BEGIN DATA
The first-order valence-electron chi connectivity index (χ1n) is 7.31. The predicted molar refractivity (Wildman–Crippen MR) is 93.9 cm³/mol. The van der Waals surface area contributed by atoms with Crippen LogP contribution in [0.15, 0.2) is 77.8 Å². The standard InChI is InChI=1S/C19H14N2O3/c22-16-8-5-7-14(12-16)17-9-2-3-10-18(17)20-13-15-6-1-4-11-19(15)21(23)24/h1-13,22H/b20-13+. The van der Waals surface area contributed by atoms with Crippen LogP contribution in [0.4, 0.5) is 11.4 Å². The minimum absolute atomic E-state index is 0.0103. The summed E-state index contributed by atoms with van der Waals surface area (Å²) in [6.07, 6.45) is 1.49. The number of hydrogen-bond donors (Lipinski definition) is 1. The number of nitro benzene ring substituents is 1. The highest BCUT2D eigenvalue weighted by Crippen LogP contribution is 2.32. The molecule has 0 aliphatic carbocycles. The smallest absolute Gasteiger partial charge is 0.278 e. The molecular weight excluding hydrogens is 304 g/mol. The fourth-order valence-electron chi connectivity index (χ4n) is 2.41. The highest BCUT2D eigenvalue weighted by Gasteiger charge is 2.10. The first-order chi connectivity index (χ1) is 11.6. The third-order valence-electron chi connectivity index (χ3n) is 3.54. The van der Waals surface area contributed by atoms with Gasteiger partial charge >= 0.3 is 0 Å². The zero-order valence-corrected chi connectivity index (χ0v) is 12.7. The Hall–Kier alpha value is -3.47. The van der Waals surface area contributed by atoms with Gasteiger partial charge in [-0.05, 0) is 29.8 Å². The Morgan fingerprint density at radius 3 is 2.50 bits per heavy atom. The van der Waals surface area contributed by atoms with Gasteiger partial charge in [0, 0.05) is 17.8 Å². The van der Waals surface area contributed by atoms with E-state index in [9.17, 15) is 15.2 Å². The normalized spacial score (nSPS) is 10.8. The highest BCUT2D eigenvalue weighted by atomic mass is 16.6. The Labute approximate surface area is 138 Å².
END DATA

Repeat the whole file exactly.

The first-order valence-electron chi connectivity index (χ1n) is 7.31. The predicted molar refractivity (Wildman–Crippen MR) is 93.9 cm³/mol. The van der Waals surface area contributed by atoms with Crippen LogP contribution in [0.15, 0.2) is 77.8 Å². The standard InChI is InChI=1S/C19H14N2O3/c22-16-8-5-7-14(12-16)17-9-2-3-10-18(17)20-13-15-6-1-4-11-19(15)21(23)24/h1-13,22H/b20-13+. The van der Waals surface area contributed by atoms with Crippen LogP contribution in [0.4, 0.5) is 11.4 Å². The minimum absolute atomic E-state index is 0.0103. The summed E-state index contributed by atoms with van der Waals surface area (Å²) in [6.07, 6.45) is 1.49. The number of hydrogen-bond donors (Lipinski definition) is 1. The number of nitro benzene ring substituents is 1. The highest BCUT2D eigenvalue weighted by Crippen LogP contribution is 2.32. The molecule has 0 aliphatic carbocycles. The smallest absolute Gasteiger partial charge is 0.278 e. The molecular weight excluding hydrogens is 304 g/mol. The fourth-order valence-electron chi connectivity index (χ4n) is 2.41. The highest BCUT2D eigenvalue weighted by Gasteiger charge is 2.10. The first-order chi connectivity index (χ1) is 11.6. The third-order valence-electron chi connectivity index (χ3n) is 3.54. The van der Waals surface area contributed by atoms with Gasteiger partial charge >= 0.3 is 0 Å². The zero-order valence-corrected chi connectivity index (χ0v) is 12.7. The Hall–Kier alpha value is -3.47. The van der Waals surface area contributed by atoms with Gasteiger partial charge in [-0.05, 0) is 29.8 Å². The Morgan fingerprint density at radius 3 is 2.50 bits per heavy atom. The van der Waals surface area contributed by atoms with Gasteiger partial charge in [0, 0.05) is 17.8 Å². The van der Waals surface area contributed by atoms with E-state index in [9.17, 15) is 15.2 Å². The normalized spacial score (nSPS) is 10.8. The highest BCUT2D eigenvalue weighted by atomic mass is 16.6. The Labute approximate surface area is 138 Å².